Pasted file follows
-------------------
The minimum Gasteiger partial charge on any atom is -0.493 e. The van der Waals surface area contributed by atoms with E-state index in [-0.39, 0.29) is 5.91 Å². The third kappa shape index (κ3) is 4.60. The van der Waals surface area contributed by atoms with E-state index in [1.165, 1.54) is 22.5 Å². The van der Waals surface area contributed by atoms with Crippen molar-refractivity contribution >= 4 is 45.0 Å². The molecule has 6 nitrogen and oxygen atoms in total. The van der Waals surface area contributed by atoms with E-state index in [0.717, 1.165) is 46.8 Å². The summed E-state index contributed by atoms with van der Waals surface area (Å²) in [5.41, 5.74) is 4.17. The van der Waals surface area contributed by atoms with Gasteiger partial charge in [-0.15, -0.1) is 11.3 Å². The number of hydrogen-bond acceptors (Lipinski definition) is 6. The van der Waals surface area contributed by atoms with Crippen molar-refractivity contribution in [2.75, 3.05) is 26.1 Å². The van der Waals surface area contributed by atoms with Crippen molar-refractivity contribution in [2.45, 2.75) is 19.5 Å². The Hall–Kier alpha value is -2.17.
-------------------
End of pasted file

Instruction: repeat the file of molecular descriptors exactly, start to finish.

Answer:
The minimum Gasteiger partial charge on any atom is -0.493 e. The van der Waals surface area contributed by atoms with E-state index in [-0.39, 0.29) is 5.91 Å². The third kappa shape index (κ3) is 4.60. The van der Waals surface area contributed by atoms with E-state index in [1.165, 1.54) is 22.5 Å². The van der Waals surface area contributed by atoms with Crippen molar-refractivity contribution >= 4 is 45.0 Å². The molecule has 6 nitrogen and oxygen atoms in total. The van der Waals surface area contributed by atoms with E-state index in [0.717, 1.165) is 46.8 Å². The summed E-state index contributed by atoms with van der Waals surface area (Å²) in [5.41, 5.74) is 4.17. The van der Waals surface area contributed by atoms with Gasteiger partial charge in [-0.15, -0.1) is 11.3 Å². The number of hydrogen-bond acceptors (Lipinski definition) is 6. The van der Waals surface area contributed by atoms with Crippen molar-refractivity contribution in [2.75, 3.05) is 26.1 Å². The van der Waals surface area contributed by atoms with Crippen molar-refractivity contribution in [2.45, 2.75) is 19.5 Å². The Hall–Kier alpha value is -2.17.